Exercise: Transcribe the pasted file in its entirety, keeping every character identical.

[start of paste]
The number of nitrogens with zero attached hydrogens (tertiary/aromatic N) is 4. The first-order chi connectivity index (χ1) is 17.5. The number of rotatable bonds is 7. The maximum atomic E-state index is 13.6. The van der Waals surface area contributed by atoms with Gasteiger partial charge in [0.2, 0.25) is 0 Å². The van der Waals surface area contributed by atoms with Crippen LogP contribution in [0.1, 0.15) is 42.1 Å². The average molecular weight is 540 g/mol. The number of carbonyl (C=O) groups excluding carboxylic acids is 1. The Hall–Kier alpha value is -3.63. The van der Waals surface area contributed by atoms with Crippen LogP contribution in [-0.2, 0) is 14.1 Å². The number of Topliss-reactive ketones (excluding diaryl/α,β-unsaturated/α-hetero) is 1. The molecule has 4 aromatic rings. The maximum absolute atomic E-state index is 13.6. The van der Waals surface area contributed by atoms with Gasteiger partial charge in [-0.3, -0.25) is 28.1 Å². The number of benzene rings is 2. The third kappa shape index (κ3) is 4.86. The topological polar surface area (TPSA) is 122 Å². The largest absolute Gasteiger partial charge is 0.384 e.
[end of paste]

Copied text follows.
The number of nitrogens with zero attached hydrogens (tertiary/aromatic N) is 4. The first-order chi connectivity index (χ1) is 17.5. The number of rotatable bonds is 7. The maximum atomic E-state index is 13.6. The van der Waals surface area contributed by atoms with Gasteiger partial charge in [0.2, 0.25) is 0 Å². The van der Waals surface area contributed by atoms with Crippen LogP contribution in [0.1, 0.15) is 42.1 Å². The average molecular weight is 540 g/mol. The number of carbonyl (C=O) groups excluding carboxylic acids is 1. The Hall–Kier alpha value is -3.63. The van der Waals surface area contributed by atoms with Crippen LogP contribution in [-0.2, 0) is 14.1 Å². The number of Topliss-reactive ketones (excluding diaryl/α,β-unsaturated/α-hetero) is 1. The molecule has 4 aromatic rings. The maximum absolute atomic E-state index is 13.6. The van der Waals surface area contributed by atoms with Gasteiger partial charge in [-0.3, -0.25) is 28.1 Å². The number of benzene rings is 2. The third kappa shape index (κ3) is 4.86. The topological polar surface area (TPSA) is 122 Å². The largest absolute Gasteiger partial charge is 0.384 e.